An OSX application that simplifies development and debugging of CoreData enabled applications.
Objective-C C
Latest commit c43a74c Jun 29, 2015 @yepher Merge pull request #45 from broderboy/broderboy-patch-2
Readme updates for Xcode7b2

CoreDataPro - CoreDataUtility

You can find relases here: releases

CoreDataPro lets you view explore your datamodel and view data that your application has stored. I am looking forward to your feedback and help making this project more powerful and useful.


CoreDataPro is an OSX application developed by mFluent LLC and is meant to simplify the development and debugging of CoreData enabled applications.

CoreDataPro is an application that was going to be sold in App Store but due to Apple's Sandbox limitations it would need to be changed in such ways that would make it almost useless.

This project was an internal tool. It was created because of the lack of good tools that makes it easy to debug and develop applications that use Core Data.

Command Line Usage


At command line:

$ *./ --help


--model FILE 		 (Required) Specify the location of the model file
--store FILE 		 (Required) Specify the location of the persistent store file
--storeType TYPE 		 (Required) Specify the type of the persistent store file, types include: SQLite, XML, Binary

XCode 6 and iOS Simulator project files

With the release of XCode 6 the simulator changes the name of the persistence storage location. Until there is a deterministic way to locate the files the project file is broken for the simulator. Here is a work around, that is probably better than the original way:

Add this code to your iOS application:

Objective C

#if !(TARGET_OS_EMBEDDED)  // This will work for Mac or Simulator but excludes physical iOS devices
- (void) createCoreDataDebugProjectWithType: (NSNumber*) storeFormat storeUrl:(NSString*) storeURL modelFilePath:(NSString*) modelFilePath {
    NSDictionary* project = @{
                              @"storeFilePath": storeURL,
                              @"storeFormat" : storeFormat,
                              @"modelFilePath": modelFilePath,
                              @"v" : @(1)
    NSString* projectFile = [NSString stringWithFormat:@"/tmp/%@.cdp", [[[NSBundle mainBundle] infoDictionary] objectForKey:(NSString*)kCFBundleNameKey]];
    [project writeToFile:projectFile atomically:YES];


    func createCoreDataDebugProjectWithType(storeFormat: NSNumber, storeURL: String, modelFilePath: String) {
        let project:NSDictionary = [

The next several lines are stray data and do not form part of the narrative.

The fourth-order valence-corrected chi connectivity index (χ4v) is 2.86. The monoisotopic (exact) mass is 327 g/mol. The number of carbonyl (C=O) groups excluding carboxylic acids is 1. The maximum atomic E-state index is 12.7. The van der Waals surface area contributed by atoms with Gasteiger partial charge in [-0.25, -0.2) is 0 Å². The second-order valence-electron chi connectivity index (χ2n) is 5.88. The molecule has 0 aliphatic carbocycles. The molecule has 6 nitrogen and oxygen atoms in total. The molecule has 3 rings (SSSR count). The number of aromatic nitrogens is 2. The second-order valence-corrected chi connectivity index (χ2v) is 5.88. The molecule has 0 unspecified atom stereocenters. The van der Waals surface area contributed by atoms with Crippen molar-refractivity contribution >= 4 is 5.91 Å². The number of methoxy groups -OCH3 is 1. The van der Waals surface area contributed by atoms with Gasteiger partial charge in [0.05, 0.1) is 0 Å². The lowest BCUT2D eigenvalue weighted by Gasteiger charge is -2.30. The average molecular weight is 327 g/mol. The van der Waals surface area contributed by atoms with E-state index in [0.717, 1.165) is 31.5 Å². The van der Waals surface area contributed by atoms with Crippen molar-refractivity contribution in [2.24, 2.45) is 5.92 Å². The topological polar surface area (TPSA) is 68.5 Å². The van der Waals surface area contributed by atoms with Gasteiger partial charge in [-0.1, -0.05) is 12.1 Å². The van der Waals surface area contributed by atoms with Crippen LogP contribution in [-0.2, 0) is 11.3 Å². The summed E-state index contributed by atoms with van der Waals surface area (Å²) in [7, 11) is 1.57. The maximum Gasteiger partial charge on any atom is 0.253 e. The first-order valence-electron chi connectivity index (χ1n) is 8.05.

"storeFilePath": storeURL,
            "storeFormat" : storeFormat,
            "modelFilePath": modelFilePath,
            "v" : "1"
        let projectFile = "/tmp/\(NSBundle.mainBundle().infoDictionary![kCFBundleNameKey as String]!).cdp"
        project.writeToFile(projectFile, atomically: true)

Now call that code where you initialize your CoreData persistent store.

Something like this:

Objective C

#if !(TARGET_OS_EMBEDDED)  // This will work for Mac or Simulator but excludes physical iOS devices
#ifdef DEBUG
    // @(1) is NSSQLiteStoreType
    [self createCoreDataDebugProjectWithType:@(1) storeUrl:[storeURL absoluteString] modelFilePath:[modelUrl absoluteString]];


#if !(TARGET_OS_EMBEDDED)  // This will work for Mac or Simulator but excludes physical iOS devices
	// @(1) is NSSQLiteStoreType
	createCoreDataDebugProjectWithType(1, storeURL: persistentStore!.URL!.absoluteString!, modelFilePath: modelUrl.absoluteString!)

Now you can just open the /tmp/YourAppName.cdp file and it will open CoreDataUtility with your app's data loaded.

This is CoreDataUtilities storage types:

typedef NS_ENUM(NSInteger, MFL_StoreTypes) {
    MFL_SQLiteStoreType = 1,
    MFL_XMLStoreType = 2,
    MFL_BinaryStoreType = 3,
    MFL_InMemoryStoreType = 4,


If you Mac app is sandboxed you may need to create a debug entitilment file and add the following for your project file to get created /tmp/

## GUI Getting Started

1. To get started using the CoreDataPro. Download the latest binary from here: (It is better to build for yourself from the latest source code)
2. Unzip that into your Applications directory and run it.

3. Select File->New Project

4. Run the app that you want to debug

5. In CoreDataPro Pick File, OSX, or IOS (Simulator only) tab

6. Select your APP or .MOM file

7. Select your persistence file (this is stored where ever you told the app to store it)

8. Explore the features of CoreDataPro

## Project Goals

Make it very easy to view/debug core data persistence.

## View Your Data from Evernote

For demonstration purposes I picked a free app (Evernote) from App Store that uses CoreData to store its data. Viewing your apps data will be done in the same way.

To view EverNotes data do the following:

1. Launch Evernote on your Mac
2. Launch CoreDataPro
3. Select Menu->File->New Project
3. Select the "OSX Process" tab
   * Or you could use file tab and browse to "/Applications/"
4. Select "Evernote" from the drop down list
5. Select "" from the drop down list.
6. Now find Evernote's persistence file
7. Select "Application Support" button and browse up one directory level
8. Browse to "~/Library/Containers/com.evernote.Evernote/Data/Library/Application%20Support/Evernote/accounts/Evernote/YOUR_USERNAME/Evernote.sql"
9. Make sure "SQL" persistence Format is selected
10. Select Open
11. Browse your Evernote data

![Selecting A File](
![Evernote Data](

## Similar Tools

CoreDataEditor is a good CoreData utility.
This tool looks really cool but I never quite figured it out:

This tool looks good:


*** This is a very early work in progress so there is still a lot to do. ***

- Enable changing of core data persistence files
- Enable directly viewing/modifying CoreData files running on physical device that is on same lan
- Automatically track iOS app directory and persistence files